This is why global warming is so hard to sell to the general public by experts. It demands a certain amount of knowledge to appreciate why it deserve serious consideration. There are a number of glib creative promoters expounding with considerable influence why it is a hoax to the less informed public.

    History is made and changed by the truly creative thinkers.
    • Jun 12 2012: Creativity/imagination comes at least partially from knowledge. On the other hand, imagination or "creativity" would not be recognized as new knowledge without being verified as realistic by scientific verification. The claim of "universally agreed "global warming had been QUESTIONED by a statement signed by more than thousands of scientists years ago. You can call all of them less informed public as you wish, but the jury is still out as far as I am concerned. In summary, "creativity" will not be recognized as new knowledge until it is scientifically verified. Until then, it would still stay as "imagination"..
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    Jun 9 2012: I think that only creativity without knowledge is harder way to the peak.
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    Jun 6 2012: For reference, Data, Information & Knowledge http://www.ted.com/conversations/11834/what_does_data_means_and_i.html?c=474499

    Imagination can lead us to axioms, and if these axioms are useful for our life, then it could be considered as another way to seek for knowledge, but in essence, better imagining is not merely just imagining without thinking. It's imagining within the structure of logical thinking (thought experiment).

    We need empirical experience to construct logical structure while imagining, just the same as finding knowledge through information related to a specific data.

    The different is, when we build scenarios within imagination, by transferring any of logical structures on real life to the world of imagination and maintain those logical structures as long as possible, then it's similar to creating miniature of reality. This could help us getting knowledge and increase its accuracy better, since we can move 3 dimensional image within imagination.

    But, when we couldn't have clear imagination and we couldn't create clear scenarios by imagining, then seek for the knowledge through another way outside imagining is preferable.

    Knowledge that came out from imagination could be considered equal to knowledge that came out outside imagination, as long as it's an axiom.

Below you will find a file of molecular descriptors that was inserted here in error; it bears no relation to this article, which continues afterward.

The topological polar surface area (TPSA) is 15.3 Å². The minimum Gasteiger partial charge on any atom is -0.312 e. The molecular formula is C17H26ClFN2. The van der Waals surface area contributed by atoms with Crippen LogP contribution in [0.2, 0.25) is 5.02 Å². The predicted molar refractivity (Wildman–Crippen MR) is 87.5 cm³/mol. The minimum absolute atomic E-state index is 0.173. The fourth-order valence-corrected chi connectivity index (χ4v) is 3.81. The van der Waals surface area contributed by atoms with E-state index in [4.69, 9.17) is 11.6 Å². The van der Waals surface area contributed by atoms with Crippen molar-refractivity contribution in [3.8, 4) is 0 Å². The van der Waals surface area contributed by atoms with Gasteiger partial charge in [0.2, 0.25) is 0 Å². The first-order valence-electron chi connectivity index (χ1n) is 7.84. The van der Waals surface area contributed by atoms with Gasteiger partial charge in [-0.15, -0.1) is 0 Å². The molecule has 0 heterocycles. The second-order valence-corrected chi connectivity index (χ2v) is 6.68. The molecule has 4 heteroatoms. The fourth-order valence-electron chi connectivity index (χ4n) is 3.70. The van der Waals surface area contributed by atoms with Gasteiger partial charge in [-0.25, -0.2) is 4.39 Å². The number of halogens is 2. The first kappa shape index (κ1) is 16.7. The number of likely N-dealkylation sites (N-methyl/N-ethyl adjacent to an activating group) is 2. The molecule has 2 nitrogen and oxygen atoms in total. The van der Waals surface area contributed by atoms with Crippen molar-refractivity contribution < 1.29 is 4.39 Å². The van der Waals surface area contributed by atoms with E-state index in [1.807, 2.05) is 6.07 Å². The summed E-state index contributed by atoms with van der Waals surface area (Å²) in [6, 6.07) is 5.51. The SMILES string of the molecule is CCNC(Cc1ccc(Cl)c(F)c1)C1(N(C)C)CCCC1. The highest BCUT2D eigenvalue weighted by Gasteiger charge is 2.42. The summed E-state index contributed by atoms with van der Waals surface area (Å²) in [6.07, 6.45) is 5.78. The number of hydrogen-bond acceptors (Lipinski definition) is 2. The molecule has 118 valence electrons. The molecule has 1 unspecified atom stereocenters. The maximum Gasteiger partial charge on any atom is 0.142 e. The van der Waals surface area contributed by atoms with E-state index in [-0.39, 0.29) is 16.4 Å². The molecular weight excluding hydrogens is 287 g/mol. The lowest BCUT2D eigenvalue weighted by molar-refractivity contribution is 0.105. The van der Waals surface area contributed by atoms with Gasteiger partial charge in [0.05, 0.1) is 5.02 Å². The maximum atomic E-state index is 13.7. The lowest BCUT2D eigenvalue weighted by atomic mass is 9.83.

Less or more ...
  • Jun 6 2012: I totally agree with the idea of Einstein. Human is not very different from animal. Animal can learn too -but I am not sure if 'knowledge' is the right word to use here - but it is certain that those two terms can be pronounced together most of the time. Animals can learn but they have no imagination. Except the physical abilities - which in my opinion the animal have got more than us - this is the only thing that differs us from them. If conscious is knowledge + imagination then = it is definitely the only thing!
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    Jun 6 2012: Here is a recent TED conversation on this: http://www.ted.com/conversations/11040/in_most_professions_and_academ_1.html

    One of the problems with the cultural disposition always to try to rank things is that it imposes a structure in which we simply assume everything can be ranked meaningfully in this way. Economics has a very different way of judging the value of things, which starts from the proposition that we should ask questions of value "at the margin." Specifically, if you have an environment in which the focus is entirely on knowledge to the exclusion of imagination, it is valuable to build more exercise of imagination into the mix. If you have an environment that is only about imagination without bringing any knowledge into the exercise other than what people happen to know already, increasing the amount of knowledge-material probably makes sense.
    Using a more mundane example, if you have five pairs of blue jeans and are deciding whether to get another pair of blue or to add a black pair, you might decide to add black. If you have five pairs of black, you might decide to add blue. Neither black not blue is necessarily better, or rather even if in buying your first pair you might prefer blue to black, once you have lots of blue, it might make sense to add black.
    The principle of asking such questions 'at the margin," or in relation to what the status quo looks like, is one of the great contributions of economic thinking to analytical thought.